In images – The RADARSAT Constellation Mission captures its millionth image of Earth
The three satellites of the RADARSAT Constellation Mission (RCM), which have been orbiting some 600 km from our planet since , overlook Canada and the Arctic's vast territory and maritime approaches. The RCM captured its one millionth image of Earth on , an accomplishment that attests to the importance and growing use of satellite Earth observation data to study and protect our planet and adapt to climate change.
The RCM is the most recent mission in the RADARSAT program, which began in with the launch of RADARSAT-1. RADARSAT satellites are equipped with powerful synthetic aperture radars that transmit and receive microwaves to produce high-quality images of Earth. They have the advantage of being able to scan Earth day and night and in all weather conditions, in addition to being particularly efficient in monitoring water and soil moisture. Canada has developed world-renowned expertise in radar technology.
RCM data is used by more than ten federal departments to provide services to Canadians in areas such as maritime surveillance, disaster management and ecosystem monitoring. To illustrate the many ways in which this benefits our lives, here are a few colourized images from the RCM.
This image produced using data from the RCM shows the areas flooded by the Red River Flood in . It shows the area surrounding the town of Morris, Manitoba, which was particularly affected by the flooding.
The Red River runs from south to north. It serves as the border between North Dakota and Minnesota in the United States, all the way up to Manitoba in Canada. It has been subject to recurring floods. The situation became concerning in spring , both in the United States and Canada, because of late snowfalls and a quick thaw.
RCM data is used by public safety officials to facilitate flood predictions, response activities in affected areas and restoration of those areas.
Understanding the state and trends in agricultural production is essential to combat threats to agricultural production and to ensure profitability in the sector. The Earth Observation Team of the Science and Technology Branch at Agriculture and Agri-Food Canada began the process of generating annual crop inventory digital maps, namely by using RCM data. This image shows an agricultural area in Alberta, its different types of crops (shades of yellow and brown), which are distinct from the forests and wetlands. Satellite imagery can be used to estimate the condition of crops and to determine the amount of cropland and the type of crop (e.g. wheat, barley, soybean) as well as the volume that will be produced, for example. Farmers and agronomists use these maps to assess soil and crop properties, and to inform their actions to optimize crop yield and farm sustainability.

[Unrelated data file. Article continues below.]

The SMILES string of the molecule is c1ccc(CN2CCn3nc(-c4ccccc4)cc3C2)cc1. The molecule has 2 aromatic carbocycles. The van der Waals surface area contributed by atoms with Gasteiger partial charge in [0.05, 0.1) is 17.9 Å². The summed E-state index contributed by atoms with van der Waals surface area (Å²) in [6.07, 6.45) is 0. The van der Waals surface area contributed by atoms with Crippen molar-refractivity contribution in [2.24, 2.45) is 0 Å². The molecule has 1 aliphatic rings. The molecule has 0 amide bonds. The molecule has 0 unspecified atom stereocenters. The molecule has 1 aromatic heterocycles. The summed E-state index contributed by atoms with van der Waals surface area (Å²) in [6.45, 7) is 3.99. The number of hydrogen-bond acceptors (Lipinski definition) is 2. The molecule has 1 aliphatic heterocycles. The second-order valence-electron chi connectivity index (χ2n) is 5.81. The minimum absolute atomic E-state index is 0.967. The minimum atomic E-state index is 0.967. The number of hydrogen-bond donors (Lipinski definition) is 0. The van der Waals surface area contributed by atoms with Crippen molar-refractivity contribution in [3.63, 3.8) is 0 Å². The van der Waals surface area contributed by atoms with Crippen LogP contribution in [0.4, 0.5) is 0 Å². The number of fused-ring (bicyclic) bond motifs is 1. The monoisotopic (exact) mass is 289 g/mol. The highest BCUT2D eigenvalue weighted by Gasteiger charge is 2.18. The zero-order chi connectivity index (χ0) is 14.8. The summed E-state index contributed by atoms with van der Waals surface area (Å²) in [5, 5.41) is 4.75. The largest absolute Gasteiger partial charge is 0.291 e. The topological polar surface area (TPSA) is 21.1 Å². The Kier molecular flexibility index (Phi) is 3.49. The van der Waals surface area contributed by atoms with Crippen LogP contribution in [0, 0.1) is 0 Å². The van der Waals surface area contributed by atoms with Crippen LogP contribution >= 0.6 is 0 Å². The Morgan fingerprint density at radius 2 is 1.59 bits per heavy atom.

This image of the Mackenzie River, in the Northwest Territories, taken on , shows the presence of ice. Open water is illustrated in blue; smooth ice is in green. Orange, red and pink represent consolidated ice varying from rough to very rough. Ice jams are formed in the red and pink sections of the river.
Natural Resources Canada's Emergency Geomatics Service uses satellite imagery to actively monitor ice break-up and flooding in the spring to generate maps showing ice conditions and flooded areas to support emergency response operations across Canada.
RCM data helps ensure safe and efficient navigation through sea ice by providing information on ice quality, density and resistance as well as on the ice formation cycle. It supports the commercial maritime sector in Canada.
Biodiversity and wetlands
La Mauricie National Park is located on the edge of the Canadian Shield, which is characterized here by rounded terrain and dotted with numerous lakes. This product is composed of three images. The colours from the Landsat image in the visible spectrum acquired on , were combined with two radar images, one from the RCM captured on , and another from Sentinel-1 taken on . The result makes it easier to discern the contours of the terrain features. Because it is spring and leaves are beginning to grow, it is possible to differentiate coniferous forests (in green) from deciduous forests (light brown).
There are also hundreds of lakes in black. Radar technology is particularly useful for monitoring lakes and wetlands. Wetlands have many benefits, including absorbing the impact of large waves or floods; filtering residues and toxic elements; supplying food and vital habitat for many wildlife species; and providing us with sources of food, energy and materials. In order to conserve and carefully use the resources available in wetlands, it is necessary to map and classify them. The RCM provides data to the Canadian Wetland Inventory.
This map of the Greater Montreal Area is composed of several images from the RCM captured on different dates, which make it possible to detect changes in the soil. The coloured areas illustrate changes in agricultural areas due to crop growth.
By frequently capturing images of one area, the RCM makes it possible to detect changes across various fields of application: floods, droughts, movement of infrastructure, ground freeze/thaw, ground sinking, etc.
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